Tuesday, May 24, 2011


Once is happenstance. Twice is coincidence. The third time it's enemy action."
-Auric Goldfinger

Sony has been having a lot of problems lately. Their Playstation network was hacked a few weeks back and personal data from 25 million customers was taken, including credit card numbers, passwords, and so on. For weeks their SOE and Playstation network went black as they worked on the problem, then they came back with big apologies and gifts for people. Paying customers were given free time on their games, and Sony promised they were better prepared now, and offered free Identity Theft protection services at their expense.

Then they got hacked again. This time, the hackers hit Sony Online Entertainment, which is their host for Everquest, Star Wars Galaxies, DC Heroes, and other MMOGs. Again tens of millions of customers had their personal data stolen by hackers. Their games went black again as the problem was worked on.
Now, we find out that Sony was hacked again (NSFW site). This time the damage was significantly less, with "loyalty points" stolen from repeat and long-time customers. These points could be redeemed to buy various things from games, and were not very valuable in real world dollars.

What is going on I'm sure is a focus of intense investigation, but it seems to me that its pretty likely someone inside Sony is behind the whole problem - an insider who works with the hackers. All that credit card information, all those passwords, all those addresses and names and game data are worth a lot. Everquest isn't the giant it used to be, but people still pay real world money for plat and items in-game, and that's true for all their games. Players are going to come back to naked characters stripped by hackers for gear and to sell for cash.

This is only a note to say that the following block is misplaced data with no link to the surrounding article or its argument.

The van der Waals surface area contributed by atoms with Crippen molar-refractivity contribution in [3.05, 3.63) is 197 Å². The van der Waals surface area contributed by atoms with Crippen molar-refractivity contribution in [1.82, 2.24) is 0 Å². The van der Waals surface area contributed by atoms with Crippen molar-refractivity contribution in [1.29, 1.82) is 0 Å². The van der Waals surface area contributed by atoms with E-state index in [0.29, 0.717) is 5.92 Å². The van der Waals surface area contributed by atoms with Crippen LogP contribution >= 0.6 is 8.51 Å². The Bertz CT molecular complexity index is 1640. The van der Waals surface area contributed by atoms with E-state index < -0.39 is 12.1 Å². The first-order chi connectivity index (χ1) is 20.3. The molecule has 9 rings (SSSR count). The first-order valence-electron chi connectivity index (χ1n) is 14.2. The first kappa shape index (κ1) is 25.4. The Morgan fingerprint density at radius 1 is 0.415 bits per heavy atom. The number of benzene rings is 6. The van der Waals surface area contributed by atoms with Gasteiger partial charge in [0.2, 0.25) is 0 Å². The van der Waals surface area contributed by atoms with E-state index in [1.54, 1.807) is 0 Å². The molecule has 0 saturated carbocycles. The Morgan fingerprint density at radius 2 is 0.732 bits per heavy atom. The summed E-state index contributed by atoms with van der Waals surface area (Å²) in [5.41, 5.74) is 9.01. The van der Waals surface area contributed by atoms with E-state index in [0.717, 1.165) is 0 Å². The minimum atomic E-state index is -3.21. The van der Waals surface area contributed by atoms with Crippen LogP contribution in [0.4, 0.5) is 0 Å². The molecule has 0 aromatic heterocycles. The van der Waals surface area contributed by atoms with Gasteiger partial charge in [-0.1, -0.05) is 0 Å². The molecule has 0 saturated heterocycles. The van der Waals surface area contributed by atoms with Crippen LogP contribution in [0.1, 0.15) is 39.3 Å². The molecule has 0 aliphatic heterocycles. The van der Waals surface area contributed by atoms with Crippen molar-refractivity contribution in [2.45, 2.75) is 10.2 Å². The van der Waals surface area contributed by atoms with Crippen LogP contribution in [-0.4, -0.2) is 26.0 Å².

Its suspected that the third hack came from data that was gathered in the previous ones, and that the second hack was done using what was learned from the first, in the same manner. What is certain is that some computer savy mob (I'd guess Russian or Chinese) just earned a lot of cash at Sony's expense, and players are going to be extremely hesitant to trust Sony with any credit card information.

World of Warcraft has been having hacker problems for a while so they installed an "authenticator" system which generates a special short-term six digit code, making hacking based on passwords virtually impossible. The problem is, the Sony hack was done through Sony, not through the customer end, so all the authenticators in the world are useless to stop that.

Computer crime is a real problem, and as long as companies like SOE and Blizzard exist, they'll be prey for these outfits. When a bank is robbed, various governments protect the investments and savings of customers, but these games are often international and the assets are imaginary. My level 68 Wizard in Everquest I retired over 6 years ago is almost certainly standing naked in the Bazaar now, penniless. I don't even recall what gear he had, but the password and credit card info is long, long since out of date so at least its useless for the hackers. His gear wasn't all that great anyway.

In any case, buyer beware, there's no way to be completely safe with these online games, and in some ways they're more vulnerable than other businesses. It might be a good idea to use a dedicated gaming-only credit card that's unrelated to the rest of your banking for this sort of transaction.

Lets hope they get the bad guys. On the bright side, Sony is going to work hard for a year or more rebuilding their reputation, so expect tons of fun ads, interesting material in their games, special promotions, and giveaways.

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